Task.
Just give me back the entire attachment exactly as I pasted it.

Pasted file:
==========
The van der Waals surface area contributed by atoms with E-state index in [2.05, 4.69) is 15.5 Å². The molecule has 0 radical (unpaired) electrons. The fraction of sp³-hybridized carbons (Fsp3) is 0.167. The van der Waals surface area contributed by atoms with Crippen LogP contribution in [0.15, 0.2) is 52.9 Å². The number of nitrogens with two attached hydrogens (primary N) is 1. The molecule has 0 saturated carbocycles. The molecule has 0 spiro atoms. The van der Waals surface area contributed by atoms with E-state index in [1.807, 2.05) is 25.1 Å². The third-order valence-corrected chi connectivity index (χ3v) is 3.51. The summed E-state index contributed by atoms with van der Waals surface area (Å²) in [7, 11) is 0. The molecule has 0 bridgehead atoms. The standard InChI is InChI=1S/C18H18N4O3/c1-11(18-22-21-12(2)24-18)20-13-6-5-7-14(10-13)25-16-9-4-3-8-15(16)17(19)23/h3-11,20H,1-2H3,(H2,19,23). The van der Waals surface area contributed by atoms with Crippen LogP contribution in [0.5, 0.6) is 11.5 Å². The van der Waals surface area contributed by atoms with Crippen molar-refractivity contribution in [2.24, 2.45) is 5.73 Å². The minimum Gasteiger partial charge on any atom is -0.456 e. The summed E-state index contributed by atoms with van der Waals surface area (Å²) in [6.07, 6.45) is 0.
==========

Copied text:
The van der Waals surface area contributed by atoms with E-state index in [2.05, 4.69) is 15.5 Å². The molecule has 0 radical (unpaired) electrons. The fraction of sp³-hybridized carbons (Fsp3) is 0.167. The van der Waals surface area contributed by atoms with Crippen LogP contribution in [0.15, 0.2) is 52.9 Å². The number of nitrogens with two attached hydrogens (primary N) is 1. The molecule has 0 saturated carbocycles. The molecule has 0 spiro atoms. The van der Waals surface area contributed by atoms with E-state index in [1.807, 2.05) is 25.1 Å². The third-order valence-corrected chi connectivity index (χ3v) is 3.51. The summed E-state index contributed by atoms with van der Waals surface area (Å²) in [7, 11) is 0. The molecule has 0 bridgehead atoms. The standard InChI is InChI=1S/C18H18N4O3/c1-11(18-22-21-12(2)24-18)20-13-6-5-7-14(10-13)25-16-9-4-3-8-15(16)17(19)23/h3-11,20H,1-2H3,(H2,19,23). The van der Waals surface area contributed by atoms with Crippen LogP contribution in [0.5, 0.6) is 11.5 Å². The van der Waals surface area contributed by atoms with Crippen molar-refractivity contribution in [2.24, 2.45) is 5.73 Å². The minimum Gasteiger partial charge on any atom is -0.456 e. The summed E-state index contributed by atoms with van der Waals surface area (Å²) in [6.07, 6.45) is 0.